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Claxton concert keeps Pembroke police busy
Council also weighs weight limit for swings
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Pembroke police were kept busy the night country star Luke Bryan played in neighboring Claxton.
At Monday’s City Council meeting, Pembroke Police Chief Stacy Strickland reported the agency made more than a dozen arrests and handed out nearly two dozen citations during “aggressive” traffic patrols from 5 p.m. Oct. 2 to 3 a.m. Oct. 3.
In all, Pembroke police arrested seven people for DUI, five for underage drinking and one on drug charges, according to information provided by PPD.
One unlicensed motorist was arrested and 22 were cited for traffic violations ranging from speeding and not wearing seat belts to possessing open containers of alcohol.
Pembroke police also returned two girls, one 13 and the other 14, to their parents who reportedly didn’t know the girls were out.
In Strickland’s report to council, he noted the heavy traffic from Bryan’s tour “in previous years has led to extreme drinking and destruction of property.”
The report also said flexible scheduling meant the stepped-up patrols cost the city no extra money.
And if Mayor Pro Tem Johnnie Miller has anything to say about it, police could be asked to keep overweight adults off playground equipment.
The issue arose when Recreation Director Mandy Toole told the council about playground equipment on Lanier Street in need of repair.
As council members discussed the issue and why the equipment needed to be fixed, Miller said the damage wasn’t caused by children.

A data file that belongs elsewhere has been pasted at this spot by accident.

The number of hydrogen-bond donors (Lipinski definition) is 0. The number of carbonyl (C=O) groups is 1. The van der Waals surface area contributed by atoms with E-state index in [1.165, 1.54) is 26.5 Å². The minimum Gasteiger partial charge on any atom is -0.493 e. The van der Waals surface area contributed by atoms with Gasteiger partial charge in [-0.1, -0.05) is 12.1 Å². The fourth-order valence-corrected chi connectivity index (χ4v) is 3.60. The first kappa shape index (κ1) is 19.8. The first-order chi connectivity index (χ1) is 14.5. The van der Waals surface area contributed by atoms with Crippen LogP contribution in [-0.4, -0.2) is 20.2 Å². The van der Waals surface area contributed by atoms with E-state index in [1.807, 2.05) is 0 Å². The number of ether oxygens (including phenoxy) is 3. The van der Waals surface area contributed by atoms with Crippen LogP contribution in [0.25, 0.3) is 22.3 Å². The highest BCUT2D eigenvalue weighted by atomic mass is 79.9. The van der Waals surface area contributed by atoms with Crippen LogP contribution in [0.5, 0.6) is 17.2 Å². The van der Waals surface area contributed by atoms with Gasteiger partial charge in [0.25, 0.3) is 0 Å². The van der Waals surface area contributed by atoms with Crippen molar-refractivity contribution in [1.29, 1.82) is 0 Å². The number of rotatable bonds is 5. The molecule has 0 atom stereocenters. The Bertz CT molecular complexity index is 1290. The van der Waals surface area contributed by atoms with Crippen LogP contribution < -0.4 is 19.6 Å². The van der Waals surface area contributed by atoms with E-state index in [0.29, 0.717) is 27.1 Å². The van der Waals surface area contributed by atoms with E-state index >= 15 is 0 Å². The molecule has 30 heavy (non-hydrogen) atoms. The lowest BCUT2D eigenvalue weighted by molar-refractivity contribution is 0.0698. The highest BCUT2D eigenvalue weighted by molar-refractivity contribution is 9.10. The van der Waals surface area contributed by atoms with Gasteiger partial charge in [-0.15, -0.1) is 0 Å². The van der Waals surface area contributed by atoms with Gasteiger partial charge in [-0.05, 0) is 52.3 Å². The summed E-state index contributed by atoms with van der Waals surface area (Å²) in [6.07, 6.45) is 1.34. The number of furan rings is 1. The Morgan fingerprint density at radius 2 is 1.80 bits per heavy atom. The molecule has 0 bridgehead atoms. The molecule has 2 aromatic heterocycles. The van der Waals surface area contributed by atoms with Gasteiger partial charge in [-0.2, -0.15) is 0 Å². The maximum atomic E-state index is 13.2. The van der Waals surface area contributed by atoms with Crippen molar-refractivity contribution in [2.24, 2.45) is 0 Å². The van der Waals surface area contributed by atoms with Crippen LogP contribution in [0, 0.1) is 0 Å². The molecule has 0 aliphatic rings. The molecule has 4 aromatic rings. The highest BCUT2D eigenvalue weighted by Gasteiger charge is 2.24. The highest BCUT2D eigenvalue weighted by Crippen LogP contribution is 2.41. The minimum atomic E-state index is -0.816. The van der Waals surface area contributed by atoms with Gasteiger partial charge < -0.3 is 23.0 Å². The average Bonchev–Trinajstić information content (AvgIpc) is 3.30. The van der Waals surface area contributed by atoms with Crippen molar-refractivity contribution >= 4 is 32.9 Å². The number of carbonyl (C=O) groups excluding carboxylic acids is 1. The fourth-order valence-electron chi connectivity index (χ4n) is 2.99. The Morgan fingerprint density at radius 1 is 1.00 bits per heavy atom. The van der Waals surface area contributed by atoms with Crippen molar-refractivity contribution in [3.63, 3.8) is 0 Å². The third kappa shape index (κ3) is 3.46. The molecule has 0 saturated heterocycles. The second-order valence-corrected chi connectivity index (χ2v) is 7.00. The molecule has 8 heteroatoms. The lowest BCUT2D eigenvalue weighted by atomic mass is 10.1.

“There are too many 300-pound adults on (the swing),” he said. “Chief Strickland, maybe we can warn them a couple of times and then, when you catch a 200- to 300-pound woman swinging on that swing, I would like for them to be arrested.”
That brought laughter from those in the room before Mayor Mary Warnell said adults would be notified who the swings are for.
“We are going to post a sign there to remind people it is for children,” she said.
Also Monday, council members approved the awarding of a bid of $243,847 to Vidalia-based OCS Inc., to improve drainage on Anderson Lane. The lane runs behind Main Street from Strickland to Warnell streets and is prone to flooding.
Work on the project is expected to begin in November and take around three months.
In addition, the city approved a request from I Believe God International Ministries to hold a tent rival in town on Oct. 27.
The city also voted to aid the American Legion Auxiliary in its Nov. 9 Veterans Day Observance.
The city approved Dec. 14 as the date of the Christmas Parade, and Downtown Development Authority Director Sharroll Fanslau urged residents to check out the city’s “Fall Into Art” display, which opened Tuesday.
Finally, the city approved a second reading of an ordinance that would allow for the removal of Planning and Zoning Commission members who miss four consecutive meetings.  
The city council also went into executive session to discuss real estate, but no action was taken.

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